A few chapters of the book describe the fantastic pilot Senna was. An episode, of when he was 14 years old and used to drive karts, is illustrative
(another episode worthy mentioning: when Senna was a young kart driver, there was an occasion when rain poured during a race, he lost control of his car and finished last; the following years, when he noticed that a rain was approaching, Senna packed his stuff and headed to the Interlagos ring, near his house, to train, alone, in the wet circuit. This explains why he was so good in wet races, like the unforgetable Monaco GP 1984, when he appeared to the world. This story had been told a few times before, but it was told again by Viviane Senna, Ayrton's sister, during a show which happened on March 2004 to celebrate what would be his 44th anniversary; Viviane said that, instead of celebrate his death, she would rather remember his birth). He used to train carrying his own cronometer. Instead of metering the whole lap, he divided the ring in four parts and measured time in all of them, trying to gain thousandths of second. During the actual race, those small thousandths, added up, would make a difference. He brought this obsession for details to the Formula One.
His perfectionism helped him keep a perfect relationship with the Japanese from Honda, providers of motors to McLaren. As they wanted to monitor the performance of the cars, but couldn't count on the good will of pilots to produce reports for them - they had had bad experiences with Keke Rosberg and Nigel Mansell -, the Japanese engineers developed the telemetry system (data were collected by the computer on board and transmitted to the pits). Senna saw here a great means to perfect his driving. "Ayrton was the first pilot to have the preocupation to collect all the reports available about the performance of his car and study them until late in the night", says Ron Dennis in the book."He was obsessive-compulsive about this". To that obsession for details, Senna joined his bold style, his disposition to apply breaks always at the last moment, his courage to drive close to limit in wet rings, and, notably, his ability to drive in zig-zag at 300 km per hour, preventing the passage of whoever was behind - ability which caused Keke Rosberg, world champion in 1982, to declare that he had to re-learn driving after watching Ayrton
(this ability was fundamental at the Spain GP of 1986, won by Senna, driving a Lotus, with a difference of 14 thousandths of second - the smallest difference ever - over Nigel Mansel, with a Williams; a few laps before the end, Senna was leader and Mansell, with a clearly superior car, was behind him; Mansell tried whatever he could, but he couldn't get past Senna. As a last resort, Mansell went to a pit stop, and put the qualifying tires on; these tires used to be much faster than those used in competition, but were made to last only a few laps. Mansell came back driving like mad, gaining a few seconds every lap, and the cars crossed the checkered line side by side - with Senna winning. Another interesting story about Mansell: a few months after Senna died, it came to public knowledge that he maintained some philantropic work (which would eventually become the Ayrton Senna Foundation); Mansell sent a letter to the family, which was passed on to Galvao Bueno, the narrator of Formula One races at TV Globo and close friend of Senna, who read it to millions of telespectators. More or less, Mansell said the following: "I had the fortune to compete against Ayrton Senna; a few times, I won, most of times, I lost; the defeats didn't diminished myself, because I knew I was losing to the greatest pilot who ever existed. Now, it is not a surprise to me to learn that Ayrton Senna maintained, anonymously, philantropic work; please, accept this small contribution, which I am certain will be used for noble actions; please, don't look at the value, it's little; it's a humble contribution of a someone who learned to admire the great pilot and great man"; enclosed, a check for US$ 10,000. Mansell, who already had many Brazilian admirers, became even more popular.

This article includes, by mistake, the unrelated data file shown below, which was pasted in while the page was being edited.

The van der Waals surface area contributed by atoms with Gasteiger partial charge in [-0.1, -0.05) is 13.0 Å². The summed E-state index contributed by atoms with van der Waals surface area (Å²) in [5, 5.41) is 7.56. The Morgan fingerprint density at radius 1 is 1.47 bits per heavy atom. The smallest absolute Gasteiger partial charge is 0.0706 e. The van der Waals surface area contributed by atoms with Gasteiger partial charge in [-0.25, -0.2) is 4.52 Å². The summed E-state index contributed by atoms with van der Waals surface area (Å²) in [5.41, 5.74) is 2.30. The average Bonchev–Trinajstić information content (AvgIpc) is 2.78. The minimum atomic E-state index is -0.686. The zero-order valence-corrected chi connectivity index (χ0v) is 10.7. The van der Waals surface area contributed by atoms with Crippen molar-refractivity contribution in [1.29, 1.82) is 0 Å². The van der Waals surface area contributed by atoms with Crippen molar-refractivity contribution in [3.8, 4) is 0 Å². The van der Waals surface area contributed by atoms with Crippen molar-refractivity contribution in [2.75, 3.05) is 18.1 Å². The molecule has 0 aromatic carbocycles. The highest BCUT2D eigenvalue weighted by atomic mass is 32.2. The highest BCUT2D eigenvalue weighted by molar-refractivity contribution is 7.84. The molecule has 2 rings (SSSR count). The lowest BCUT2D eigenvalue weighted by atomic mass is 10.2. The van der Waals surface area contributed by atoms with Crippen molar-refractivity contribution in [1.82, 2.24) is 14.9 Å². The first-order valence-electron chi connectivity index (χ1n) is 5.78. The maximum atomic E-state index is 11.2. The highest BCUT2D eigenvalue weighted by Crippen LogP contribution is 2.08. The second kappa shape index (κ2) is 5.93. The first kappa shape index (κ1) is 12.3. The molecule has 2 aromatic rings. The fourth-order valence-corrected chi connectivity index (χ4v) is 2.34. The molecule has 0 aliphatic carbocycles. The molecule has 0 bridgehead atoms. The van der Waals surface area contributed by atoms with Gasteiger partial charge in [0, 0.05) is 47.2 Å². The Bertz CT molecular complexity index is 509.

Senna was good, and he knew that. Conscious of his valued, many times he was considered arrogant. He was a titan to negotiate contracts. In 1988, he hadn't won any championship yet, but he signed his contract with McLarenn for a value superior to what was paid to then champion Nelson Piquet. In 1993, when he already was, by far, the best paid pilot of all, he asked for even more: 1 million dollars for each GP. To get this money, he simulated a fight with Ron Dennis. He would threaten with stopping driving, both exchanged accusations in the papers, and the sponsor, worried, would eventually pay up the cash, deposited at his account right before the qualifyings. At the time, Ayrton used to repeat the motto "no money, no race".

The chapters of the book which describe the death add even more drama to the final acts of his life. The author tries to explains the reasons why the pilot had an aprehensive looking in his face, at the historic moment when a camara of TV Globo captured his image, looking to nowhere, leaning against the aerofoil of the Williams right before the starting moment. On the Friday 29th April, Senna had seen Rubens Barrichello's car crash agains the wall in Imola. He liked Rubinho. A few months earlier, in Japan, they had been together to Disney. They ate hot dogs and were starting a convivence way more peaceful than what Senna had with Piquet. On Saturday, eve of his own death, Senna saw for the first time the death of a Formula One driver - the Austrian Roland Ratzenberger.